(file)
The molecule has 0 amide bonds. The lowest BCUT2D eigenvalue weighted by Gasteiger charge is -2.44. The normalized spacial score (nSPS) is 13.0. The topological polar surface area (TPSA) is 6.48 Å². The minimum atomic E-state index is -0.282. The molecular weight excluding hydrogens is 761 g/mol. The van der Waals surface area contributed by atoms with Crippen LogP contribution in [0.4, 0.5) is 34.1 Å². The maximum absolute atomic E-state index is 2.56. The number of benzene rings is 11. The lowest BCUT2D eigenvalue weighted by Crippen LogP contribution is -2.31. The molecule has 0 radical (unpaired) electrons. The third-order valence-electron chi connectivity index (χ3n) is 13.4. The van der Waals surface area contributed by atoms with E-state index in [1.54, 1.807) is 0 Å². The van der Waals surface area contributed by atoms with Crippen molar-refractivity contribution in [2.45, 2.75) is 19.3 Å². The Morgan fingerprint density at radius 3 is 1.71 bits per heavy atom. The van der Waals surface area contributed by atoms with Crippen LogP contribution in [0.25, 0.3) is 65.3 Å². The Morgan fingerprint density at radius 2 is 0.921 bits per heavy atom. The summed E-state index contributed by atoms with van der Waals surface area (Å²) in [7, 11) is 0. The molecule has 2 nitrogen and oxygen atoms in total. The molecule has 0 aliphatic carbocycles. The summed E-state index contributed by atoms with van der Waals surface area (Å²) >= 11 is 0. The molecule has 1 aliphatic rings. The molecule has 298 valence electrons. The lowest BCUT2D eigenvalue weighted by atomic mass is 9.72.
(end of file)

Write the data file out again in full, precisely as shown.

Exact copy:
The molecule has 0 amide bonds. The lowest BCUT2D eigenvalue weighted by Gasteiger charge is -2.44. The normalized spacial score (nSPS) is 13.0. The topological polar surface area (TPSA) is 6.48 Å². The minimum atomic E-state index is -0.282. The molecular weight excluding hydrogens is 761 g/mol. The van der Waals surface area contributed by atoms with Crippen LogP contribution in [0.4, 0.5) is 34.1 Å². The maximum absolute atomic E-state index is 2.56. The number of benzene rings is 11. The lowest BCUT2D eigenvalue weighted by Crippen LogP contribution is -2.31. The molecule has 0 radical (unpaired) electrons. The third-order valence-electron chi connectivity index (χ3n) is 13.4. The van der Waals surface area contributed by atoms with E-state index in [1.54, 1.807) is 0 Å². The van der Waals surface area contributed by atoms with Crippen molar-refractivity contribution in [2.45, 2.75) is 19.3 Å². The Morgan fingerprint density at radius 3 is 1.71 bits per heavy atom. The van der Waals surface area contributed by atoms with Crippen LogP contribution in [0.25, 0.3) is 65.3 Å². The Morgan fingerprint density at radius 2 is 0.921 bits per heavy atom. The summed E-state index contributed by atoms with van der Waals surface area (Å²) in [7, 11) is 0. The molecule has 2 nitrogen and oxygen atoms in total. The molecule has 0 aliphatic carbocycles. The summed E-state index contributed by atoms with van der Waals surface area (Å²) >= 11 is 0. The molecule has 1 aliphatic rings. The molecule has 298 valence electrons. The lowest BCUT2D eigenvalue weighted by atomic mass is 9.72.